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How Will Personal-Feedback Loops Affect the Hispanic Population?

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Alicia Morga wants to know how you're feeling.

The founder and CEO of Refleta.com isn't just making small talk. Her company's iPhone app, gottaFeeling, prompts users to track their emotions, which they can share via social networks.

However, gottaFeeling is more than some narcissistic toy that panders to our national obsession with sharing every thought with our virtual friends. The app has a purpose, which is to help people recognize their unconscious habits. It utilizes an old idea that technology has revitalized and that many experts believe is "a profoundly effective tool for changing behavior."

The tool in question is the personal-feedback loop, and while the concept is not the domain of any one ethnicity or race, it has potentially enormous consequences for the Latino community.

In essence, personal-feedback loops give people contextualized information about their actions, often in real time. An example is a baseball player who studies tape of his swing, makes adjustments, studies the tape of his new swing, makes more adjustments, and so on, forming a loop. The theory is that once individuals see the hidden patterns in their behaviors, they will be better prepared to do something about it.

Feedback loops, whether personal or societal, have always been present in American culture. Indeed, Dr. Angelica Perez-Litwin, a psychologist, says that Americans are currently "engaging in what could be termed a 'collective, social-feedback loop' -- bouncing and reacting to information that is relevant to our lives and current trends. And it is via this social-feedback loop that both individuals and communities are achieving powerful changes and goals."

The Hispanic community has long been responsive to societal-feedback loops. For example, a Northwestern University study theorized that even though overt discrimination has been outlawed, persistent "institutional" feedback loops maintain and reproduce early advantages for white people that were established, making socioeconomic progress for Latinos more difficult.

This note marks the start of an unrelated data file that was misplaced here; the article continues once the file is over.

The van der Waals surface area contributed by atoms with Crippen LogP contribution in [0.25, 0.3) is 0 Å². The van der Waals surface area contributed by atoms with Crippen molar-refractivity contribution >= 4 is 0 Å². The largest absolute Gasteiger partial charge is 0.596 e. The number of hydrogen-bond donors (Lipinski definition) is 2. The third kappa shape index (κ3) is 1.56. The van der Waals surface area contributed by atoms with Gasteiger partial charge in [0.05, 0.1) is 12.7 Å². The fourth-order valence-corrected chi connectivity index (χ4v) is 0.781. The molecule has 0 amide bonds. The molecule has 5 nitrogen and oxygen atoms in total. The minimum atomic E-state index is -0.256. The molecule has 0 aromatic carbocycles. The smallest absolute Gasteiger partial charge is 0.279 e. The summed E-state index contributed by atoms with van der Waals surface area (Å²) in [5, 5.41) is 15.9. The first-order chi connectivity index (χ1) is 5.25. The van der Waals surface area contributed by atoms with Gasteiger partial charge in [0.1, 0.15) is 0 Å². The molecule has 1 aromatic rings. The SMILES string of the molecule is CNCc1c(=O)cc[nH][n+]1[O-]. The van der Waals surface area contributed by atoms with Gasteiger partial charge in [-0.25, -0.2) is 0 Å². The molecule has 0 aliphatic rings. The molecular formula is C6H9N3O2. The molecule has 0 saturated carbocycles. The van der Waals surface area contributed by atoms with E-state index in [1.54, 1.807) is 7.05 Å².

But it is the personal-feedback loop, rather than the cultural version, that has the most potential to help Latinos make dramatic changes today. The reason, as it is for so many aspects of our lives, is technology.

This may seem odd, as Hispanics have traditionally lagged behind other ethnic groups when it comes to the adoption of technology. But that is changing, as Latinos have recently been shown to be over-indexing in social media technology adaption.

For example, Latinos are now more likely than other groups to use the advanced functions on their smart phones. This is undoubtedly because Hispanics are younger (and one assumes, much hipper) than the general population. As such, Hispanics may be quite receptive to apps like Morga's gottaFeeling, or to other technologies that employ personal-feedback loops.

Morga understands this, which is why her app is available in both English and Spanish. Regardless of which language users employ, gottaFeeling fans quickly create a database of their moods, which helps them pinpoint bad habits that they may not have recognized. The app records data and relays it to users, who then input more data and gain more insights, creating a loop.

"Tracking your emotions is very helpful in changing behavior," Morga says. "Data helps people to be more aware."

This drive to gain self-awareness may provide a golden opportunity for entrepreneurs and marketers, because Latinos are now America's largest ethnic minority. More important, the Hispanic community has a number of challenges that personal-feedback loops can alleviate.

For example, Hispanic kids continue to lag behind other groups in educational achievement. But a personal-feedback loop, properly designed, could help Latino students thrive. A different application might teach Hispanic parents how to better help their children with their homework.

Could a personal-feedback loop help recent immigrants learn English more quickly? Might the idea be applied to concepts like voter registration or proper prenatal care, both of which are issues within the Latino population?

Morga offers yet another example: Hispanics have a higher rate of diabetes than other ethnic groups do. Morga says her app can "help a diabetic or someone prone to diabetes understand when her emotions may affect her food choices or eating behaviors."

Of course, personal-feedback loops are not a panacea, for Latinos or anyone else. But their potential to create real and lasting change is intriguing.

As such, the era of big numbers may be drawing to a close. Yes, we all heard one of the most quoted statistics of the past year: the U.S. Census' revelation that Latinos are America's fastest-growing demographic. But however illuminating (or depending on your politics, alarming) you find this fact, it's clear that it is not actionable data. Snapshots of large populations offer little insight about what we can actually do with our lives.

For that, we need a personal-feedback loop.